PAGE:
Accounting Firms Add Legal Services as Client Expectations Change

The lines between the law and accounting fields are blurring as more and more accounting firms begin incorporating legal departments to meet changing client demands.

Up until currently, accounting firms have looked to complement their existing services by moving into very niche fields of law to offer related legal aid and offer a more all-encompassing service.

Leader of policy and thought leadership, Geraldine Magarey of Chartered Accountants Australia & New Zealand believes we will see this expanded on in the future with more accounting firms adding legal departments and widening the scope of legal services to include more than just niche-related fields of law.

“I think the firms are starting to ramp up and some of the firms who haven’t been involved are now getting involved. But I still think at the moment it's going to be in those service lines that are at the margin, not into the traditional areas of the law firm… I really just see it as the profession continuing to evolve and those initial things it was built on are still very important but with the global nature of clients and also as a lot of the technical areas mould together, people look for an overall service”, Ms Magarey predicts.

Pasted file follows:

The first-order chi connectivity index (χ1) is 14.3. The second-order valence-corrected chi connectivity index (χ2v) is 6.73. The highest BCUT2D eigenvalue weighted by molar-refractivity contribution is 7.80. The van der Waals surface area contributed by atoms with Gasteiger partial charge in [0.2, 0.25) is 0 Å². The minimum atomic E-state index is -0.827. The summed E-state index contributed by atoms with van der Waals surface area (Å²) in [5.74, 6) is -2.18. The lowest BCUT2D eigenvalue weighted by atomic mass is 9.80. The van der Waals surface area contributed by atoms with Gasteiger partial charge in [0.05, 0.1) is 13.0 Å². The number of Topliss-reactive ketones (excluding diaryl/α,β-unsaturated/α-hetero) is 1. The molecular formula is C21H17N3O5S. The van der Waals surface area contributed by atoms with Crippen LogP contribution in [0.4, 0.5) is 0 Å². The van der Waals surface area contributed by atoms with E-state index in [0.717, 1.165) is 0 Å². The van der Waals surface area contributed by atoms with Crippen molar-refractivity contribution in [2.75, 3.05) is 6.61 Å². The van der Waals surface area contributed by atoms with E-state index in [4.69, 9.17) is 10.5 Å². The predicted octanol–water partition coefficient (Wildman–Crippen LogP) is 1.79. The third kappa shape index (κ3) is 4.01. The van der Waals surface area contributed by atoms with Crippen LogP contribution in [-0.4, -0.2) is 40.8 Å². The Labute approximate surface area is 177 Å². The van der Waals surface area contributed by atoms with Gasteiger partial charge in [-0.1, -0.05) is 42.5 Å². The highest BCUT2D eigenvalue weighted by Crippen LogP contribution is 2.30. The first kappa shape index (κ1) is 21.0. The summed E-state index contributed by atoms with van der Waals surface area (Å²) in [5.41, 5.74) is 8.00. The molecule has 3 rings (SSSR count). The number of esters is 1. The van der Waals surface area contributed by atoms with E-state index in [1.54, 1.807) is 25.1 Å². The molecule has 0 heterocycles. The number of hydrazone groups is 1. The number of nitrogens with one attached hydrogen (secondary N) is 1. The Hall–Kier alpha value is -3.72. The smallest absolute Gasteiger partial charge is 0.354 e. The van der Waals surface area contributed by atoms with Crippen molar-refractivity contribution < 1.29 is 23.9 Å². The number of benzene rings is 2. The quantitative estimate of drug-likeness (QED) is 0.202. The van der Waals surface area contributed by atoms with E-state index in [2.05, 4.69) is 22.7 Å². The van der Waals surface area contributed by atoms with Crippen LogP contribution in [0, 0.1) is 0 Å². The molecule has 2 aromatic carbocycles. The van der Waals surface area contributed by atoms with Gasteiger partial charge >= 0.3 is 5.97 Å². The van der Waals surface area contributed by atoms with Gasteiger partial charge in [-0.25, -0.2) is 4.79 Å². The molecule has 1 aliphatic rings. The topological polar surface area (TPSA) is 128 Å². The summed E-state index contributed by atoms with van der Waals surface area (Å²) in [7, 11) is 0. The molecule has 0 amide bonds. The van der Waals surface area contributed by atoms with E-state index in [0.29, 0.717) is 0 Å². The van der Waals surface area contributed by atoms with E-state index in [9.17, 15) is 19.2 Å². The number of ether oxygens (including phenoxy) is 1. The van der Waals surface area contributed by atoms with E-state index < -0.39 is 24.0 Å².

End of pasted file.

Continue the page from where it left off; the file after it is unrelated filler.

She believes accounting firms will continue keeping a close eye on changing client demands to discover which legal services are in-demand so the firms can tailor and equip their departments accordingly in line with changing expectations. 

Which Firms Are Adding Legal Services?

For the moment it is the large accounting firms which are adding legal services to their repertoire (as they have the budget and resources to do so). These firms are also the ones looking to capitalise on this trend by moving into legal services in a big way in the future. If this eventuates they may stand a chance of giving established law firms a run for their clientele when it comes to legal issues which overlap with accounting.

What Sort of Legal Services Are These Firms Adopting?


“To remain viable, it’s clear that Australian practices need to diversify from traditional services, such as tax, and provide additional and complimentary services that will provide real value to their clients and give them a point of difference from their competitors,” points out Paul Jansz, AMMA Private Equity CEO.

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